Despite a second straight uptick in production and a rare weekly decline in demand this summer, U.S. crude oil inventories plunged notably for a fourth consecutive week, according to the U.S. Energy Information Administration (EIA).

U.S. commercial crude inventories — excluding those in the Strategic Petroleum Reserve — decreased by 7.9 million bbl in the July 9 week from the previous week, the EIA said. The decline extended more than two months of draws overall and pushed oil stocks to 437.6 million bbl, 8% below the five-year average, EIA’s Weekly Petroleum Status Report showed. The decline reflected demand momentum over the past several weeks, and an expectation that it would continue through the summer.

Domestic production rose by 100,000 bbl last week – following a 200,000 bbl increase the week before that. The 11.4 million b/d average for the July 9 week marked a 2021 high, but output was still well below the early 2020 peak of 13.1 million b/d.

Overall petroleum demand, meanwhile, decreased 10% week/week, reflecting an inevitable post-Fourth of July holiday decline, analysts at ClearView Energy Partners LLC said. “Drivers stocking up for a three-day weekend could enhance demand and a four-day week could tamp it down,” the analysts said, noting that the latest EIA covered week included one fewer workday than normal.

Leading up to the July 4 holiday, demand increased to 21.5 million b/d for the July 2 week, its highest level since the onset of the pandemic. That followed several weekly increases over the spring and early summer. 

Demand over the past month proved robust.

Total products supplied – EIA’s terminology for demand — averaged 20.6 million b/d over the past four weeks, up 14% from the same period in 2020. In that same stretch, motor gasoline consumption averaged 9.5 million b/d, up 10%, while demand for distillate fuel averaged 3.8 million b/d, up 8%. Jet fuel consumption surged 66% to nearly 1.5 million b/d.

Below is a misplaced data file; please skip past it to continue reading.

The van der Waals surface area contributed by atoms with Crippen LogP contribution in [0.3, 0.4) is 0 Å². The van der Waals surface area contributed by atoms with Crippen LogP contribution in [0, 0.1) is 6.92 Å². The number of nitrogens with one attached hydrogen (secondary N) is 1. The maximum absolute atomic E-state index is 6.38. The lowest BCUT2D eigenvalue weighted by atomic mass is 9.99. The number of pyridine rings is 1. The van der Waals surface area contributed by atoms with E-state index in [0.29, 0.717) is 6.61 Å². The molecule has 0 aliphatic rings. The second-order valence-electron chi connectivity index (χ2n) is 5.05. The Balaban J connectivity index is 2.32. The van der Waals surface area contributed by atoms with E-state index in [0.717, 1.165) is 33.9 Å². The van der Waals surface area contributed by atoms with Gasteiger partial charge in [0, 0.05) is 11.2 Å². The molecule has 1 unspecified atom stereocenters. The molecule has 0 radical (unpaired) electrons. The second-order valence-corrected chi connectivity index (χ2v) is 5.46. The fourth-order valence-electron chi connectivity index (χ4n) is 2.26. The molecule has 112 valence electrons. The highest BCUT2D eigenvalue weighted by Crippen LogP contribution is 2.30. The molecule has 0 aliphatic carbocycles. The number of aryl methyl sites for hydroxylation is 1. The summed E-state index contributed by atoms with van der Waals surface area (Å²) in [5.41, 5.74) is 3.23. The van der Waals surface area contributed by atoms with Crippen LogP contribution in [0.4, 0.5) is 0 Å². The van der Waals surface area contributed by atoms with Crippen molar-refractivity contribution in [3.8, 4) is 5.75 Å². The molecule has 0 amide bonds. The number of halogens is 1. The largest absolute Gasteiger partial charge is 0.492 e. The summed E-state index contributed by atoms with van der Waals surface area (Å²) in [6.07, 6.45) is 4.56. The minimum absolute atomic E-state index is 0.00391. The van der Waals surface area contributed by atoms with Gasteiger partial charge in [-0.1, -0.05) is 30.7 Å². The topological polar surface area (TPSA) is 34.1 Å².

OPEC Drama

Meanwhile, key members of the Organization of the Petroleum Exporting Countries and its allies, aka OPEC-plus, reportedly reached a compromise on Wednesday to increase production beginning in August. The cartel slashed output by 9.7 million b/d early last year after the coronavirus curtailed demand.

Saudi Arabia-led OPEC and its allied group of leading producers headed by Russia earlier this month discussed whether to raise output by about 400,000 b/d each month from August to December. However, the talks fell apart amid objections from OPEC member the United Arab Emirates (UAE). The UAE said it had tabled a third of its output as part of previous cartel production cuts and should get a green light to increase output more than other members to compensate.

Several media outlets on Wednesday reported Saudi Arabia and the UAE had reached a compromise that would allow the latter to increase its production to 3.65 million b/d in 2022. The cartel overall would proceed with a 400,000 b/d monthly increase next month. The UAE had lobbied to boost its output to 3.8 million b/d from 3.2 million b/d, the Wall Street Journal reported.

“We find it more likely than not that OPEC-plus will raise production in August,” given mounting demand this summer, Rystad Energy analyst Louise Dickson said Wednesday. “With more than 8 million b/d of spare capacity, 2 million b/d of which is in Saudi Arabia, there is room for maneuvering.”

The Saudi Arabia-UAE deal, however, is subject to the approval of OPEC-plus producers at their next meeting – a date for which had not yet been set as of Wednesday afternoon.

The cartel is currently adding more than 2 million b/d into the global market, a process started in May and scheduled to carry through July. Increases by the group since oil demand started to recover last summer would total about 4 million b/d at the end of July.

The shift to greater output comes as coronavirus vaccines prove successful and demand for travel fuels derived from oil mounts across North America, Europe and parts of Asia.

OPEC researchers said in June that, absent further substantial production increases, global demand could exceed supply by 1.5 million b/d in August and widen further to 2.2 million b/d before the end of 2021. They cautioned, however, that the Delta variant of the coronavirus had wreaked havoc in parts of Asia and threatened to interrupt economic momentum in parts of Europe as well, making demand predictions precarious.